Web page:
And there was more disappointment to follow. We'd all got ourselves up to believe that with the slump in results, with personnel issues throughout the squad and the dressing room splitting into cliques, with the statistics worsening with every game and with every passing week indicating that this manager is not up to the job, that the Leicester game might be the watershed that forced the Board's hand. Not that any proper Arsenal fan would want the team to lose, I must add; simply that the gap to top four is widening, and that it is plain that action needs to be taken before it's too late.

Yet the brief that Ornstein was given was that the Board continue to believe in Emery - contrary, I would say, to ALL the evidence - and are prepared to give him until the end of the season. At which point it will almost certainly be far, far too late and Arsenal's slide from great team a mere dozen years ago to mid-table mediocrity will simply gather pace. In which case they are following the pattern of the previous set of decision-makers; that of sitting on their hands and hoping for the best. They will be culpable, of that let there be no doubt.

To make things worse, Ornstein then wrote that the Board feel that their 'project is sound, well-planned and will bring success, provided the external atmosphere allows it to do so', and that they 'accept that the absence of domestic matches will increase the "noise" around Emery and they are determined not to let it influence their thoughts or actions.' In other words, they appear to be blaming the fans - and thus disappear all the brownie points they had gained over the summer and in the early weeks of the season. Cue angry protests and thousands of empty red seats, I would imagine. Clearly, it's the fans who pick the team, coach them and send them out twice a week playing with no defensive shape, little ability to shield the defence and with a paucity of creativity as the cherry on top. I hadn't realised!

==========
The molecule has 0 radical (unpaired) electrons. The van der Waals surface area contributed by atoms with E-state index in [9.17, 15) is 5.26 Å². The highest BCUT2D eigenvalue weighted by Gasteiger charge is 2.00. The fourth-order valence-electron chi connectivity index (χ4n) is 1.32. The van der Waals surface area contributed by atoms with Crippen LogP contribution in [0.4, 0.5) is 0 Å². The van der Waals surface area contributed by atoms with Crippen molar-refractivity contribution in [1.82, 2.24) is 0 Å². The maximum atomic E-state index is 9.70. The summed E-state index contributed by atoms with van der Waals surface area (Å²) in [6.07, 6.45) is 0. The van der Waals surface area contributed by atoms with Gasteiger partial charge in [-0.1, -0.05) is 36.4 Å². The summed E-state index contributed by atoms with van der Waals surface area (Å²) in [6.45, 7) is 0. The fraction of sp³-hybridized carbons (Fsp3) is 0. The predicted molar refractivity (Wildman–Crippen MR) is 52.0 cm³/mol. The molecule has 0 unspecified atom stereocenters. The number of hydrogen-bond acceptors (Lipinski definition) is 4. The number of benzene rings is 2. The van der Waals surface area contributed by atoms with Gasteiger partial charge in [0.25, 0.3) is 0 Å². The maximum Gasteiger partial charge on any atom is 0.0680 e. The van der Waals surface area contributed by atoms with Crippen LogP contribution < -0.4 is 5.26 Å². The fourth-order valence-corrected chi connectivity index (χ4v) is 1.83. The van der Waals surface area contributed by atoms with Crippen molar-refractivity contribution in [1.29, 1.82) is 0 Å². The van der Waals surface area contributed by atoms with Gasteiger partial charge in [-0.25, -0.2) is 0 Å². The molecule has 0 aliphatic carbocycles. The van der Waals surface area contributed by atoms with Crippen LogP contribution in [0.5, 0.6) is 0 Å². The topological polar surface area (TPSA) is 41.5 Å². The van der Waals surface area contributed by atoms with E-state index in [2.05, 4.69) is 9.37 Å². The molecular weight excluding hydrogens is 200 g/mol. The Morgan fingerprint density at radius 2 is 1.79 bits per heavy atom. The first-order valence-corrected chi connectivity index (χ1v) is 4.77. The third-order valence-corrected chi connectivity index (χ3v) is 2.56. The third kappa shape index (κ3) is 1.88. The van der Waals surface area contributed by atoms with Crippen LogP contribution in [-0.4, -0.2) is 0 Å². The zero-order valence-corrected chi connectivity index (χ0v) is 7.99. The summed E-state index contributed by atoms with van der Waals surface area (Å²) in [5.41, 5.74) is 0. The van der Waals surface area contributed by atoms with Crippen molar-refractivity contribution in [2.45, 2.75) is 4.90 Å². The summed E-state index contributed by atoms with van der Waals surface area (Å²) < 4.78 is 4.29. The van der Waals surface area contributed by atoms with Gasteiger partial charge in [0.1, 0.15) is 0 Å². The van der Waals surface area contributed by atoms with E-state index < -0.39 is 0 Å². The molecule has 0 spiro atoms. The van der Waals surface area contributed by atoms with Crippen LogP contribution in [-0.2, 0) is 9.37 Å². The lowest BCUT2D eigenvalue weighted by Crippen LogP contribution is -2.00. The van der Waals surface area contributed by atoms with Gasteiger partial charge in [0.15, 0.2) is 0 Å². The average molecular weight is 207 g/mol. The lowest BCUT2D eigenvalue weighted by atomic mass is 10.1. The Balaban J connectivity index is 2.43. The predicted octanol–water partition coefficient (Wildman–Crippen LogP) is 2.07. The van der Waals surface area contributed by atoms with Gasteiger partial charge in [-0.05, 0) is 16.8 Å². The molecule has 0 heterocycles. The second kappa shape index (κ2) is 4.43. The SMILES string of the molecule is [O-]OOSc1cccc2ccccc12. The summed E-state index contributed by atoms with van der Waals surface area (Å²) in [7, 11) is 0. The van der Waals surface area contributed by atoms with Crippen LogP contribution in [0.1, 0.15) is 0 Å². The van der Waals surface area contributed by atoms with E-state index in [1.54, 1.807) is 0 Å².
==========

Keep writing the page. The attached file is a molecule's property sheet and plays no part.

I can't put it better than @arseblog when he wrote this morning that 'perhaps the Arsenal board should take note of the fact that Brendan Rodgers was only appointed in February 2019, and in that time has done more to improve the team than Emery has in 18 months at Arsenal. In fact, he's a very good example of how changing a coach can bring improvement. He couldn't use the transfer market when he took over, he just coached his players better than Claude Puel and connected with them in a way that the Frenchman could not.' It's also worth chucking in here that Rodgers lost his star centre-back in the summer and was not permitted to replace him; but he just got on with it, with the players at his disposal.

One can only hope that it turns out that the statement from the Board is the dreaded Vote of Confidence... the one that precedes a change of coach, that is. But it doesn't look that way.

To compound the sinking feeling that Arsenal fans are going through on a match-by-match basis, what a terrific match Liverpool and Manchester City served up! There's not as much between the sides as the 3-1 scoreline would suggest, but that's where Arsenal were a dozen or so years ago - fighting it out at the very top of the table with their main rivals, and putting on a show of high energy, tempo and skill of the very highest level. How I long for those days!

And think about this; just over four years ago, when Jurgen Klopp left Dortmund, Arsenal had the opportunity to bring him in to replace Arsene Wenger - just as they had with Pep Guardiola two years before then. They sat on their hands - as they are doing now - and look at the result.

There's another dreaded Interlull this week. See you after the real football restarts - unless there's good news, that is...